Huw: In terms of close-up black art, what is the minimum basic set-up that would be needed? And what would be the cost?
Don Drake: You're giving me a chance to get in a sneaky ad here. The minimum set-up would be The Wizard's Close Up Board and the cost is around $150.00. Of course you can make your own close up board and props is you have the knowledge and experience. You'll need a triple-velvet covered board (black of course) and props that will 'blend in'. I'm not going to give away all my secrets here, it took me too long to learn them. For more information on this one, check out the website

Huw: Can you give us a few examples of some of the range of effects that can be achieved using Black Art?
Don Drake: You name it, you can do it. And you can do it inexpensively. I'll never understand why people spend thousands of dollars for one big illusion, when for about $1,200 bucks they cans set up an entire Black Art stage and do ANY illusion, cheaper, better and with less hassle! If you doubt the veracity of this, check out Darwin's best selling book ‘Inexpensive Illusions’. He shows you how to improve on, and build almost 40 different classic illusions with a simple black art backdrop and a black art table!

Huw: Of all the Black Art illusions you've ever seen, which would you say is the most remarkable or memorable?
Don Drake: Omar Pasha doing his present day act! Without a doubt! Also, I'd have to mention Richiardi Jr.

Huw: Has modern technology made any significant improvements to the effectiveness of Black Art magic?
Don Drake: You bet. Not only do we have better materials now (Triple Velvet is the best) but lighting is much easier and more portable. In my new book, More Black Art Breakthroughs, I'll be explaining a lot of this type of set up.
Huw: Why is Triple Velvet better than ordinary velvet?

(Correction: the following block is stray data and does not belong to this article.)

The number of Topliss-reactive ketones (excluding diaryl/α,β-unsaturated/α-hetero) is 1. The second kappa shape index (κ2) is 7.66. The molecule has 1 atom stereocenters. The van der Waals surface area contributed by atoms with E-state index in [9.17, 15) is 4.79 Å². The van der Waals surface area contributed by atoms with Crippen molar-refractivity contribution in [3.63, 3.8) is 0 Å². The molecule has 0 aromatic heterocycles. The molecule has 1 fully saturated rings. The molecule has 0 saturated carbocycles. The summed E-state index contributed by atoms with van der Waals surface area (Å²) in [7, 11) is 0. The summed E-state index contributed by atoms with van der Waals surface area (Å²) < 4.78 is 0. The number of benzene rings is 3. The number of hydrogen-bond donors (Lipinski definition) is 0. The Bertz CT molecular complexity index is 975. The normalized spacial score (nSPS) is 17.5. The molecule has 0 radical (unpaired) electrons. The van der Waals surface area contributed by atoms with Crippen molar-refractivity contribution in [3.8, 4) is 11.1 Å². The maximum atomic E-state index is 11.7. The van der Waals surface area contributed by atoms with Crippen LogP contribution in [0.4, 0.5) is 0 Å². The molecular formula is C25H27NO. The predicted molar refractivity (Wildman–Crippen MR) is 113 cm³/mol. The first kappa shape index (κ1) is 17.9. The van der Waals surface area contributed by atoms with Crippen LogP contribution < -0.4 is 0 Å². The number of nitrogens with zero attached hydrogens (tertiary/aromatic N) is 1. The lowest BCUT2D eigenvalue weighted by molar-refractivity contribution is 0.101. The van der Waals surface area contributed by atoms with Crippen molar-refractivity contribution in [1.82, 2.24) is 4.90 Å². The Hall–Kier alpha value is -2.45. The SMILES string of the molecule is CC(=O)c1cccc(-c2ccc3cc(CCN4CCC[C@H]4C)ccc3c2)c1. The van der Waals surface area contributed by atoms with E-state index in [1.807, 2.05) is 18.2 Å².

Don Drake: The composition of triple velvet is 35% rayon, and 65% acetate. For some reason this is darker and tougher than normal double velvet. The idea is for the velvet to have a deep pile, and no nap or grain to the finish.

Huw: What about the lighting? Don't you have to have a special lighting set-up to make Black Art magic effective?
Don Drake: NO, not most of the time, IF you use Triple Velvet in the right way. I won't go into details here, but I've gotten away with using the method in terrible lighting situations. Again it's all in the new book.
Huw: Can you give us some idea of the possible lighting situations in which black art can be used? Could it be done in an ordinary room at home, for example? Or in daylight?
Don Drake: I'll give you this much: It can be done in an ordinary room and in daylight, but only when certain conditions exist, either natural or artificial. Sorry but I've put too much research and time into this one.

Huw: OK, so how about a few clues as to what exactly will be in your new book?
Don Drake: There will be an entire chapter on lighting, materials, construction and even many close up black art effects. Black Art has so many uses people never thing of, such as Covert black art, the kind you use that allows you to vanish, produce and change props without visible fluctuation. You can read it all when the book comes out, which should be April at the latest.

Don Drake (aka Don Drake) is best known for his innovations in black art magic. He is author of Don Drake’s Black Art Breakthroughs as well as several books on easy-to-do magic tricks with special decks such as "Gambler's Marked Deck" (De Land), The "Wonder Deck" (Svengali), The "Blank Deck" (Hull's Mental Photography) and the "Invisible Deck" (Ultra Mental). Resident in Las Vegas, Don consults with some of the top names in magic, and continues to produce new and exciting ideas in black art magic. Over 60 performing magicians have used his illusions, including Lance Burton. Visit Don’s web site: